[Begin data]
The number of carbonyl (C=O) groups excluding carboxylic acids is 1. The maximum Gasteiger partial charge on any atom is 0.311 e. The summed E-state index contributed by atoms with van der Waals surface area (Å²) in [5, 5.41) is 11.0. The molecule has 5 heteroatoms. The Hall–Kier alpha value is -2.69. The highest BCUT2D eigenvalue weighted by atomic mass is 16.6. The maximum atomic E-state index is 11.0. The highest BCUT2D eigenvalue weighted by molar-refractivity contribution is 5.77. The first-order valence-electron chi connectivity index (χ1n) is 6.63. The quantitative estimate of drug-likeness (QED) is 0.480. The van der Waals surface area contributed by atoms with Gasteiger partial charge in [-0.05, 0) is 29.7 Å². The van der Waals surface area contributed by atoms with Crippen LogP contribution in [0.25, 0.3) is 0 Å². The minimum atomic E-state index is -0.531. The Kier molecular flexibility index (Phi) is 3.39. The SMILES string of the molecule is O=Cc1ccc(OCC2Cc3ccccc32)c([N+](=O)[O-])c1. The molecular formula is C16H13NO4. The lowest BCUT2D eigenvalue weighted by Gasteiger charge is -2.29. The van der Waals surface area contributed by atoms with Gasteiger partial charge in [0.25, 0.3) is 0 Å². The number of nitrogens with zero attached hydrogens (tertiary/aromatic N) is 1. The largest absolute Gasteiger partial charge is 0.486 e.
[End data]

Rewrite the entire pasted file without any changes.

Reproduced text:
The number of carbonyl (C=O) groups excluding carboxylic acids is 1. The maximum Gasteiger partial charge on any atom is 0.311 e. The summed E-state index contributed by atoms with van der Waals surface area (Å²) in [5, 5.41) is 11.0. The molecule has 5 heteroatoms. The Hall–Kier alpha value is -2.69. The highest BCUT2D eigenvalue weighted by atomic mass is 16.6. The maximum atomic E-state index is 11.0. The highest BCUT2D eigenvalue weighted by molar-refractivity contribution is 5.77. The first-order valence-electron chi connectivity index (χ1n) is 6.63. The quantitative estimate of drug-likeness (QED) is 0.480. The van der Waals surface area contributed by atoms with Gasteiger partial charge in [-0.05, 0) is 29.7 Å². The van der Waals surface area contributed by atoms with Crippen LogP contribution in [0.25, 0.3) is 0 Å². The minimum atomic E-state index is -0.531. The Kier molecular flexibility index (Phi) is 3.39. The SMILES string of the molecule is O=Cc1ccc(OCC2Cc3ccccc32)c([N+](=O)[O-])c1. The molecular formula is C16H13NO4. The lowest BCUT2D eigenvalue weighted by Gasteiger charge is -2.29. The van der Waals surface area contributed by atoms with Gasteiger partial charge in [0.25, 0.3) is 0 Å². The number of nitrogens with zero attached hydrogens (tertiary/aromatic N) is 1. The largest absolute Gasteiger partial charge is 0.486 e.